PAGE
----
A lot of people know that Anatoli Tarasov is considered to be the great architect of the Soviet hockey empire.
But even Tarasov had to learn from someone. That someone was a Canadian coach and author named Lloyd Percival.
Percival was Canada's leading expert on fitness through out the mid 20th century. Although he was best known for coaching track and field, he would often make forays into other sports in order to help those athletes attain greatness.
In 1951 Percival attempted to make a big splash in hockey when he published The Hockey Handbook. Percival was years, even decades, ahead of his time here in Canada.
His book featured the oddest things Canadian hockey coaches and players had ever heard of? Breathing control? Gymnastics? Goal setting? No way we scoffed. Goal scoring is what we practice!
Hall of Fame coach Dick Irvin (no, not the television broadcaster, that is his son) blasted Percival's notions. It was "the product of a three year old" he unceremoniously snorted.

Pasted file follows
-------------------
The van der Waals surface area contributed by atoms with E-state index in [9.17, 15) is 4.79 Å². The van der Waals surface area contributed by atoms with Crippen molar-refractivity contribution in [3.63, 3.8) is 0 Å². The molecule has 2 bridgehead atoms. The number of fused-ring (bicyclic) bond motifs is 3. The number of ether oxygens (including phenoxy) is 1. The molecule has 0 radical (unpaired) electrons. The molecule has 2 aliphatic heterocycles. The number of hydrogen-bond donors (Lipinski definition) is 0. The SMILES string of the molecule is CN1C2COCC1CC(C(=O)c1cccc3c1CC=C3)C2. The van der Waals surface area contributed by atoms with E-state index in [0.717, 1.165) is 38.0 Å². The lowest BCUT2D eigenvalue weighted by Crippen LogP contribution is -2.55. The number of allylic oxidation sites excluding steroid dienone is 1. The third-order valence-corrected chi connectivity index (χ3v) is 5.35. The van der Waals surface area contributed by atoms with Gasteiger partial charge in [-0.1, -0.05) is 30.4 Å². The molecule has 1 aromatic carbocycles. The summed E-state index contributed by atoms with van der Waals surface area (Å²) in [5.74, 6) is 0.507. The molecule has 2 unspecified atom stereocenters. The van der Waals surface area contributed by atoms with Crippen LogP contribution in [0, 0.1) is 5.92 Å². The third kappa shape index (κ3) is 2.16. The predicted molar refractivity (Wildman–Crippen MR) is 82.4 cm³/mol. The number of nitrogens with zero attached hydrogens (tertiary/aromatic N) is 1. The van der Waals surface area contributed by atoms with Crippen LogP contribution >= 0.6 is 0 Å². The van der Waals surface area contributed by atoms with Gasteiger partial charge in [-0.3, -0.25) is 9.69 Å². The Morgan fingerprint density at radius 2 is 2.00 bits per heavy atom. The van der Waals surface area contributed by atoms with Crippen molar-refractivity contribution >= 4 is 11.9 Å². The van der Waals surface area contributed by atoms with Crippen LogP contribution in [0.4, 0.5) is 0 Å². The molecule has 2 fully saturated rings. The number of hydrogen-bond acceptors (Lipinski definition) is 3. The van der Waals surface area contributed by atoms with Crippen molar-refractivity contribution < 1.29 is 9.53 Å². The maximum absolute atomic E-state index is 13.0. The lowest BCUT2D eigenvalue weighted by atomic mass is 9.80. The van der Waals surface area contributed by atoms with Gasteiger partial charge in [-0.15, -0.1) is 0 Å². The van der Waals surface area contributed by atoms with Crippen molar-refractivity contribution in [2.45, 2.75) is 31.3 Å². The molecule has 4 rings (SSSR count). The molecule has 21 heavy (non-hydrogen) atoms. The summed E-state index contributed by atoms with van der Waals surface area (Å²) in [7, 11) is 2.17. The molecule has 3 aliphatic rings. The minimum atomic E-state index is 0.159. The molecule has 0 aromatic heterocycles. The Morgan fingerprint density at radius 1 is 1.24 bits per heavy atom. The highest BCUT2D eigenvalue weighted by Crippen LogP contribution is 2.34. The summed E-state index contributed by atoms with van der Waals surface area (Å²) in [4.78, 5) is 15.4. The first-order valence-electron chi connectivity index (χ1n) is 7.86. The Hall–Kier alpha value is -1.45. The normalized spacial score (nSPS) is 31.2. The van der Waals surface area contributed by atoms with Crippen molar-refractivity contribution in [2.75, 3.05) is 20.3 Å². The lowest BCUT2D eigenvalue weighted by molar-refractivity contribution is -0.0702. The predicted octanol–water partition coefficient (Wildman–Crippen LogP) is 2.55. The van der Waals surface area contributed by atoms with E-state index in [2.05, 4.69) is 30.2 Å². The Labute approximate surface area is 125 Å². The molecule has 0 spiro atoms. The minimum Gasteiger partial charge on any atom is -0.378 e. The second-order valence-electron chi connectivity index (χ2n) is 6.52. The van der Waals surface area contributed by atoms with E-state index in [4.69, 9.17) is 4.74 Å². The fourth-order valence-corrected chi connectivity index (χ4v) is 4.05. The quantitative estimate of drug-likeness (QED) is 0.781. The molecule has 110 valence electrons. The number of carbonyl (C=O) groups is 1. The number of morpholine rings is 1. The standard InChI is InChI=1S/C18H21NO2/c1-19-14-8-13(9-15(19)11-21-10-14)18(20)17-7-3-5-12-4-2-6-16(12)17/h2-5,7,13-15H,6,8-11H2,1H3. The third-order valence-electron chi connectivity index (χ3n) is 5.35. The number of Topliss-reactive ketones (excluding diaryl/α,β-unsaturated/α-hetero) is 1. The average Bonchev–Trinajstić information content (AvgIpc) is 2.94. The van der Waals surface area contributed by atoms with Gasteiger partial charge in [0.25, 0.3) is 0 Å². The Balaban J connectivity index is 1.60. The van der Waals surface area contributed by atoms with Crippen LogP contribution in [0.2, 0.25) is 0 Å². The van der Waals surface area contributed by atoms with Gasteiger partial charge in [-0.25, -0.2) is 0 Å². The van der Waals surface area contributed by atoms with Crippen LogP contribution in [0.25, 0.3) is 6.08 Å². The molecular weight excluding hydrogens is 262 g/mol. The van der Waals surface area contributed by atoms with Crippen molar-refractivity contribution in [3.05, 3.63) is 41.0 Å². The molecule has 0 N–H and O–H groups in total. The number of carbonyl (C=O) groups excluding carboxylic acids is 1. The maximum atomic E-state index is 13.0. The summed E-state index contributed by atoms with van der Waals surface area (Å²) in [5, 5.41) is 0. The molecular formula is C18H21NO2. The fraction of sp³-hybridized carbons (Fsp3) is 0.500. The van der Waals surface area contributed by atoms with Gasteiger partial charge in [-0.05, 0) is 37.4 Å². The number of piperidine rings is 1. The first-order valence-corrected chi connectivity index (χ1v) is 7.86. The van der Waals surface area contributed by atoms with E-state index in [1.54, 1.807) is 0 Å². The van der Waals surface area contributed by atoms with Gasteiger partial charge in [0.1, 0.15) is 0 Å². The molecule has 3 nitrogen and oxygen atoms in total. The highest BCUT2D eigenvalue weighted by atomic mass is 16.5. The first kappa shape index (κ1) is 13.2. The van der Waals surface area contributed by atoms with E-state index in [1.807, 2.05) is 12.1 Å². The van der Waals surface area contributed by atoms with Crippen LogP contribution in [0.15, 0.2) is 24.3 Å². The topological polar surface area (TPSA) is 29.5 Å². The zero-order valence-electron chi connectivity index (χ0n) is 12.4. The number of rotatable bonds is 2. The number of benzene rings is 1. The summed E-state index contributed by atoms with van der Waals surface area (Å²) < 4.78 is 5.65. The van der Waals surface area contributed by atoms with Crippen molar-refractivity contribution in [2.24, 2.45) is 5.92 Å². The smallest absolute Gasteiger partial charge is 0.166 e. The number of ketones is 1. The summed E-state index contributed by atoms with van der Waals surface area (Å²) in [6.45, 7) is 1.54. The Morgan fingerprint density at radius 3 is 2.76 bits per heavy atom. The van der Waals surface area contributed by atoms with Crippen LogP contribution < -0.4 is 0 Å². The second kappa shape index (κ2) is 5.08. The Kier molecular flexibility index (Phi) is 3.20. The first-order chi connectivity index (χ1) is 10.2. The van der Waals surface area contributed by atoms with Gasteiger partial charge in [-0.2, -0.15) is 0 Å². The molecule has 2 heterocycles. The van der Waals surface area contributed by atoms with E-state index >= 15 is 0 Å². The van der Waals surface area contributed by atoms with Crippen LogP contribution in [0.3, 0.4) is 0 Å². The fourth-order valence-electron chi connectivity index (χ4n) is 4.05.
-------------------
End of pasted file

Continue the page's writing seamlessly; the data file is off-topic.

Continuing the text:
While the NHL was quick to dismiss The Hockey Handbook, Europeans were quick to adore it. It is not a coincidence that European hockey exploded and caught up to Canadian hockey only a generation or so after the publishing of this book.
One person who especially appreciated the book was Tarasov. He called it "the bible."
"Your wonderful book, which introduced us to the mysteries of Canadian hockey, I have read like a schoolboy," Tarasov once said.
Tarasov of course added his own quirks and innovations, but Percival's book was the basis of the greatest hockey program ever created.
Nowadays every NHL player and aspiring young player follows The Hockey Handbook's principles even though they likely have never actually read the book. The techniques in the book, which have been republished and updated regularly, are now common place in hockey culture in Canada, and especially in the NHL.